0
$\begingroup$

Assume an arbitrage-free market. Let's say that the current price of an asset is $100$, its forward price in 1 month is $110$

Is it possible that the true expected value of the asset is not $110$? Sheldon Natenburg in Option Volatility and Pricing says that

If we assume that the underlying market is arbitrage-free, the expected value for the underlying contract must be equal to the forward price.

Why would this be so?

$\endgroup$
1
$\begingroup$

Arbitrage no, profitable yes. Remember arbitrage implies riskless, and given only the underlying and a bond you can't create a riskless profit. However, in this case just buying the forward and waiting for expiry would give you an expected positive return.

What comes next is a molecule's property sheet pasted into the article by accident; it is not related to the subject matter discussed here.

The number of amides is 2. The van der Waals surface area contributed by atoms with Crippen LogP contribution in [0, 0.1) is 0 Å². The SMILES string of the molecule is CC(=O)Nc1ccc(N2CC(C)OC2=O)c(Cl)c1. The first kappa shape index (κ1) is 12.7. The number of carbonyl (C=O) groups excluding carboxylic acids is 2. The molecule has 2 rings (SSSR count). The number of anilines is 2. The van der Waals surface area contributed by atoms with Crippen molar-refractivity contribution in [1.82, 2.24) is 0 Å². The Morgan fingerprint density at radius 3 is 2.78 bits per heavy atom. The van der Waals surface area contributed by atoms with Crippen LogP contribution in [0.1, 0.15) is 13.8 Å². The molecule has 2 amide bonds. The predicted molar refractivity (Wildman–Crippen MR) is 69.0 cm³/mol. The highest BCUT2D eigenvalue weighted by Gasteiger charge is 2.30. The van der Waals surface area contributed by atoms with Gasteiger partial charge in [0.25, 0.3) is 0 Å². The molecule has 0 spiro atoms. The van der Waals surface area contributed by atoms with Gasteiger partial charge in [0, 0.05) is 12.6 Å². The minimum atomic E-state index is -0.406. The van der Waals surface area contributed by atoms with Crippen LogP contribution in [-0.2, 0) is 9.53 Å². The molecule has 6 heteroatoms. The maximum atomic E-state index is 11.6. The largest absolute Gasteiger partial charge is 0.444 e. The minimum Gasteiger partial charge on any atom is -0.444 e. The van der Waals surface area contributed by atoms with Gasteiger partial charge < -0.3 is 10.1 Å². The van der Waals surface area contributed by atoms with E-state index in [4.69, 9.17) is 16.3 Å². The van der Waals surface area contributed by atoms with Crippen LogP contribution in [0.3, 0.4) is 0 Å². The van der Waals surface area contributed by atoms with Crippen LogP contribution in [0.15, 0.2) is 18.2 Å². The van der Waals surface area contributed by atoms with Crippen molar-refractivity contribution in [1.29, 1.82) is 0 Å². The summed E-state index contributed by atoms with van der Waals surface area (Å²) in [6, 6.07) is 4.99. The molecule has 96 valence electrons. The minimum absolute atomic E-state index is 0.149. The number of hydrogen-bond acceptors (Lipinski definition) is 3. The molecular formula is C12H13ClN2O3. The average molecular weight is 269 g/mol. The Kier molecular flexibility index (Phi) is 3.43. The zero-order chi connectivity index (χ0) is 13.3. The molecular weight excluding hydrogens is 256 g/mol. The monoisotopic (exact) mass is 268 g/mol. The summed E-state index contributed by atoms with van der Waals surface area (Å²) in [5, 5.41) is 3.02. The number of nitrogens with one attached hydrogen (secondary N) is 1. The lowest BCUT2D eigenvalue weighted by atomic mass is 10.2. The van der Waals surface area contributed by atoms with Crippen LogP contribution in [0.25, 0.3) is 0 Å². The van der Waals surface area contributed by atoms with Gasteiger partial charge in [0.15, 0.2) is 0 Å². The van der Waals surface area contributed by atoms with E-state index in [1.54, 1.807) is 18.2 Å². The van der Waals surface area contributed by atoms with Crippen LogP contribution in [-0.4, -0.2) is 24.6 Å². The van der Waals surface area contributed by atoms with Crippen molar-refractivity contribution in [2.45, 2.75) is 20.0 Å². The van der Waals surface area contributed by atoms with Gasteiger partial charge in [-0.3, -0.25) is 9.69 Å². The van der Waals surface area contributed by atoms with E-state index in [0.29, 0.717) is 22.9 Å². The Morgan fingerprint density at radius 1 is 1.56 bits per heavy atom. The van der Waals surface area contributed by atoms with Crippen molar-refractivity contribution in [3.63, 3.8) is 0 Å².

The forward price almost never matches the markets expected value of any given asset. It is one of the reasons people speculate with forwards. For example, in FX currencies with large interest rate differentials (like EM vs USD) tend to have very high forward prices. So selling forward as a carry trade is a very popular strategy as the spot price at maturity is generally lower than the forward price sold.

$\endgroup$

Your Answer

By clicking “Post Your Answer”, you agree to our terms of service, privacy policy and cookie policy

Not the answer you're looking for? Browse other questions tagged or ask your own question.